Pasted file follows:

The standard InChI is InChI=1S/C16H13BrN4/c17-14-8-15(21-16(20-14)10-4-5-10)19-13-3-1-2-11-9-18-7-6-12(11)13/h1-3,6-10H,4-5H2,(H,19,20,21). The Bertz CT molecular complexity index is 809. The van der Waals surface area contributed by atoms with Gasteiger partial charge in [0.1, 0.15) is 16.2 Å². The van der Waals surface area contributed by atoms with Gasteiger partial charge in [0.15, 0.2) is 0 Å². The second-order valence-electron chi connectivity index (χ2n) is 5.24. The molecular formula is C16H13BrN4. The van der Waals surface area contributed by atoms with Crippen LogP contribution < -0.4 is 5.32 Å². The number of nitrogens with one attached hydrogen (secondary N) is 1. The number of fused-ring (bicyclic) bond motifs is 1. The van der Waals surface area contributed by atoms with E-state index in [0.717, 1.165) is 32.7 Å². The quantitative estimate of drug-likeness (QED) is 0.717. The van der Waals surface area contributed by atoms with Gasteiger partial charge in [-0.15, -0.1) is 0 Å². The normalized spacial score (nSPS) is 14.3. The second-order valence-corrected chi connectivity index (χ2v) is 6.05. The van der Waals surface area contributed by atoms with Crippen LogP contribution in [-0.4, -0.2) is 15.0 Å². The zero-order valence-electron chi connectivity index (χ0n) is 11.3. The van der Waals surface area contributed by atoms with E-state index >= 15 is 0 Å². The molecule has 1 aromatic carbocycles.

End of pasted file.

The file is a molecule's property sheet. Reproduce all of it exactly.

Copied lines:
The standard InChI is InChI=1S/C16H13BrN4/c17-14-8-15(21-16(20-14)10-4-5-10)19-13-3-1-2-11-9-18-7-6-12(11)13/h1-3,6-10H,4-5H2,(H,19,20,21). The Bertz CT molecular complexity index is 809. The van der Waals surface area contributed by atoms with Gasteiger partial charge in [0.1, 0.15) is 16.2 Å². The van der Waals surface area contributed by atoms with Gasteiger partial charge in [0.15, 0.2) is 0 Å². The second-order valence-electron chi connectivity index (χ2n) is 5.24. The molecular formula is C16H13BrN4. The van der Waals surface area contributed by atoms with Crippen LogP contribution < -0.4 is 5.32 Å². The number of nitrogens with one attached hydrogen (secondary N) is 1. The number of fused-ring (bicyclic) bond motifs is 1. The van der Waals surface area contributed by atoms with E-state index in [0.717, 1.165) is 32.7 Å². The quantitative estimate of drug-likeness (QED) is 0.717. The van der Waals surface area contributed by atoms with Gasteiger partial charge in [-0.15, -0.1) is 0 Å². The normalized spacial score (nSPS) is 14.3. The second-order valence-corrected chi connectivity index (χ2v) is 6.05. The van der Waals surface area contributed by atoms with Crippen LogP contribution in [-0.4, -0.2) is 15.0 Å². The zero-order valence-electron chi connectivity index (χ0n) is 11.3. The van der Waals surface area contributed by atoms with E-state index >= 15 is 0 Å². The molecule has 1 aromatic carbocycles.